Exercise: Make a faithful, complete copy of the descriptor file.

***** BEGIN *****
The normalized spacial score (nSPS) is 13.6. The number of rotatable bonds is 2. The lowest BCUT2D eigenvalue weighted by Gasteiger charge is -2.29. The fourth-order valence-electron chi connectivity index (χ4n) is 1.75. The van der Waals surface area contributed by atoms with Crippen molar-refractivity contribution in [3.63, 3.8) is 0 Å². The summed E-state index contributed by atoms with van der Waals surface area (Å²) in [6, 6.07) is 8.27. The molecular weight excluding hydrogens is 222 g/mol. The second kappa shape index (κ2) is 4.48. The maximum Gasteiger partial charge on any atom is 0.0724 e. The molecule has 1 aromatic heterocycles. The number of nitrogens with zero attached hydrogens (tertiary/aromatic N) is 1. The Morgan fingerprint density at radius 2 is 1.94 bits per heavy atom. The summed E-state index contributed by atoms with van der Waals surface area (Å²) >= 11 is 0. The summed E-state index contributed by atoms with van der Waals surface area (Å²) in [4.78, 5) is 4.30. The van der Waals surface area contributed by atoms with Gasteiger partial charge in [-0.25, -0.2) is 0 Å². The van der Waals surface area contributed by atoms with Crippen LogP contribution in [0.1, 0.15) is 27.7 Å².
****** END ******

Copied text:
The normalized spacial score (nSPS) is 13.6. The number of rotatable bonds is 2. The lowest BCUT2D eigenvalue weighted by Gasteiger charge is -2.29. The fourth-order valence-electron chi connectivity index (χ4n) is 1.75. The van der Waals surface area contributed by atoms with Crippen molar-refractivity contribution in [3.63, 3.8) is 0 Å². The summed E-state index contributed by atoms with van der Waals surface area (Å²) in [6, 6.07) is 8.27. The molecular weight excluding hydrogens is 222 g/mol. The second kappa shape index (κ2) is 4.48. The maximum Gasteiger partial charge on any atom is 0.0724 e. The molecule has 1 aromatic heterocycles. The number of nitrogens with zero attached hydrogens (tertiary/aromatic N) is 1. The Morgan fingerprint density at radius 2 is 1.94 bits per heavy atom. The summed E-state index contributed by atoms with van der Waals surface area (Å²) >= 11 is 0. The summed E-state index contributed by atoms with van der Waals surface area (Å²) in [4.78, 5) is 4.30. The van der Waals surface area contributed by atoms with Gasteiger partial charge in [-0.25, -0.2) is 0 Å². The van der Waals surface area contributed by atoms with Crippen LogP contribution in [0.1, 0.15) is 27.7 Å².